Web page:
Chayei Sarah is a monumental Torah portion in the Book of Genesis (23:1-25:18) that establishes Hevron as one of our people’s holiest cities in the land of Israel and tells the story of the betrothal of Isaac and Rebekah. Thus, for the first time in Jewish history we witness the passing of the baton of history from one generation to the next.
We, the current generation, however, have yet to fulfill our Jewish destiny. Hevron today is a hot spot of Palestinian and Jewish rage, of extremism and violence, of polarization and hate. Until there is peace (shalom) between the tribes of Israel and shalom/salem (not hudna – i.e. “quiet”) between Israel and the Palestinians, we will not have fulfilled our raison d’etre as a people to be rod’fei shalom, pursuers of peace.
The current violence cannot be the way forward, nor can suspicion, distrust and hatred of the “other” define the character of our people’s and the Palestinian people’s hearts and souls.
I offer a poetic midrash on Isaac’s and Rebekah’s encounter leading to their marriage. I love this story because their meeting is pure and sweet, and it suggests a paradigm of what is possible not only between individuals, but between the tribes that comprise the Jewish people today (e.g. Haredi, Orthodox, Mizrachi, Ashkenazi, Reform, Reconstructionist, Conservative, secular, atheist, liberal and right-wing Zionists, American, Israeli, European, Latin, etc.), and the peoples of the Middle East who know far too much polarization, suspicion, distrust, and hatred of each other.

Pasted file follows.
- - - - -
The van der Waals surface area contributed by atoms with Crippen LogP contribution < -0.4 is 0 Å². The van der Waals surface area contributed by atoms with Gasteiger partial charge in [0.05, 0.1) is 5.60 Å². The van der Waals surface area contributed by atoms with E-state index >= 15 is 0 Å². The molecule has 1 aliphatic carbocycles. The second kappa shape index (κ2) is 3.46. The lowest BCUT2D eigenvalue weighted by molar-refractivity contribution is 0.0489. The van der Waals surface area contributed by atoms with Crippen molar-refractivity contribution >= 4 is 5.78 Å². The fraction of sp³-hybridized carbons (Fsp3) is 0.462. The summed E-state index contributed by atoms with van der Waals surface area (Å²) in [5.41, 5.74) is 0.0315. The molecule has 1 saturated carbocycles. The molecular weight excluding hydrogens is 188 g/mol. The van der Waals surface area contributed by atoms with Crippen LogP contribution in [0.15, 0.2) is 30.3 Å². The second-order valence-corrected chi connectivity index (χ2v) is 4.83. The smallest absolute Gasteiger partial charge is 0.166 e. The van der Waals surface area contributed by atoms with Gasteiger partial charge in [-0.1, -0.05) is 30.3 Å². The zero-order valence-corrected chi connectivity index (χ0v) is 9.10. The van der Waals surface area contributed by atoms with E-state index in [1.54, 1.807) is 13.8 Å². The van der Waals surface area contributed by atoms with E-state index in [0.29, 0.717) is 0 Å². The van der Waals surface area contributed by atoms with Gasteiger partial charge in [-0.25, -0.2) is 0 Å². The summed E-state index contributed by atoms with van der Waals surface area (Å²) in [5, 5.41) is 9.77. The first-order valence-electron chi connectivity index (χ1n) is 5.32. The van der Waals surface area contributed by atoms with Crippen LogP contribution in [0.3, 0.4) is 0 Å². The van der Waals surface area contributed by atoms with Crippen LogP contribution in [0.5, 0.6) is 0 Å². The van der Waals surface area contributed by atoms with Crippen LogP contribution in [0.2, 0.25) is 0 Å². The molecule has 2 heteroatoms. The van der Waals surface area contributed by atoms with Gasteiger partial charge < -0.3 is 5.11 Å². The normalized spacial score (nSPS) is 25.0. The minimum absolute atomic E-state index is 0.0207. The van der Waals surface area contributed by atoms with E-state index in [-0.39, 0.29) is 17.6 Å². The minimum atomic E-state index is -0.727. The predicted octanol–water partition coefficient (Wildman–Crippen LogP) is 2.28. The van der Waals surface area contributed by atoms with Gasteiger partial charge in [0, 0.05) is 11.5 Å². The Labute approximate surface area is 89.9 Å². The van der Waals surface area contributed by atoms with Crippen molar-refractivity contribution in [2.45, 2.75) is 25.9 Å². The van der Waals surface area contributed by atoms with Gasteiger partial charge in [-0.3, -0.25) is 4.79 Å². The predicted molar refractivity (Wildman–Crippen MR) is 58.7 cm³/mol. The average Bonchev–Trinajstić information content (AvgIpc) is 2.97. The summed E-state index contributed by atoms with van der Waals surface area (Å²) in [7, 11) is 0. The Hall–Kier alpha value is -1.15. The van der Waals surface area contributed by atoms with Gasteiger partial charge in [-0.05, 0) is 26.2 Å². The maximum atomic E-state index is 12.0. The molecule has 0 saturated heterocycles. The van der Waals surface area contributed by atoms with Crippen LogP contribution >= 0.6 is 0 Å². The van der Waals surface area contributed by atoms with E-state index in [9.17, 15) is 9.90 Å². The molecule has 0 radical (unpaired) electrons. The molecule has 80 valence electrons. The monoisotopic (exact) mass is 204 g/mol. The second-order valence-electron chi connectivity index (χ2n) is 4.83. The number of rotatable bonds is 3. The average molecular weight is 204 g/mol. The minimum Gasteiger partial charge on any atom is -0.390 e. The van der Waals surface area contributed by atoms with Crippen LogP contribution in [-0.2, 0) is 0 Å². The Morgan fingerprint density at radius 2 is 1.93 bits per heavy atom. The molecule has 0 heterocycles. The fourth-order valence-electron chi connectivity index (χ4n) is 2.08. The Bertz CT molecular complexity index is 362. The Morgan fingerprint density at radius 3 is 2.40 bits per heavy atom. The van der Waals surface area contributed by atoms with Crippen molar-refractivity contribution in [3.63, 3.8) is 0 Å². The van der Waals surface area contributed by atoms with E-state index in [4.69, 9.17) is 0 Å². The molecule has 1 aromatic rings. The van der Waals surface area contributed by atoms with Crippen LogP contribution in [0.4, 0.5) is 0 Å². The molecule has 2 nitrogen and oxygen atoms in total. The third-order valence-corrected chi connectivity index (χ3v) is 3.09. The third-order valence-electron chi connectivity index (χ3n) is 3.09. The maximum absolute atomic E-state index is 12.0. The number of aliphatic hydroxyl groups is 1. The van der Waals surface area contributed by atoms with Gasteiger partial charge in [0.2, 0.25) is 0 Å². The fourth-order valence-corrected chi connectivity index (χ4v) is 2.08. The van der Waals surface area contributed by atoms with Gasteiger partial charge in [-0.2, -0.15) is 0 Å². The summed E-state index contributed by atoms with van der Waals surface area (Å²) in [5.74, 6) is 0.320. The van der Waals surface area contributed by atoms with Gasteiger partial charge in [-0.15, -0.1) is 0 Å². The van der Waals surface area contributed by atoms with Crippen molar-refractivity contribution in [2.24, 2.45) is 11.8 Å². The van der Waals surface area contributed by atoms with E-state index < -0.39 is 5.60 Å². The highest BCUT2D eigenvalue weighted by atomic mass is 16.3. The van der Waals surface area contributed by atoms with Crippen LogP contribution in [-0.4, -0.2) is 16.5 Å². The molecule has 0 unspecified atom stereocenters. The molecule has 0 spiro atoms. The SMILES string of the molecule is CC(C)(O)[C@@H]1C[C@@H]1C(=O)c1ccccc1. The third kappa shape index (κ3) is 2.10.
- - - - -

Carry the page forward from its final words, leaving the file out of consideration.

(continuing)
A Weeping Isaac Alone in the Field
To be alone amidst shifting wheat / And rocks and sun / Beneath stirred-up clouds / And singing angels / Audible only by the wind.
I’ve secluded myself / As my father did / When he went out / Alone leaving all he knew / For a place he’d never been / That God would show him.
I can do nothing else / Because Father broke my heart / And crushed my soul / When he betrayed me / By stealing me away one morning / Before my mother awoke / And nearly offered me to his God.
When my mother learned / Her soul passed from the world.
O how she loved me! / And filled me up / With laughter, love and tears.
Bereft now / I’m desolate in this world / And this field.
O Compassionate One – Do You hear me / From this arid place / Filled with snakes and beasts, hatred and vengeance?
I sit here needing YOU.
As if in response, / Suddenly from afar / Appears a caravan / Of people and camels, / Led by Eliezer, Abraham’s servant, / With a young girl.
Isaac, burdened by grief / Neither looks nor sees.
He sits still / Lasuach basadeh / Meditating / And weeping / Beneath the afternoon sun / And swirling clouds / And singing angels / Whom he cannot hear.
Rebekah asks: / ‘Who is that man crying alone in the field?’
Eliezer says: / ‘He is my master Isaac, / Your intended one, / Whose seed you will carry / Into the future.’
“Vatipol min hagamal – And she fell from her camel” / Shocked and afraid / Onto the hard ground / Yearning.
She veiled her face / Bowed her head / And Rebekah and Isaac entered / Sarah’s tent, / And she comforted him.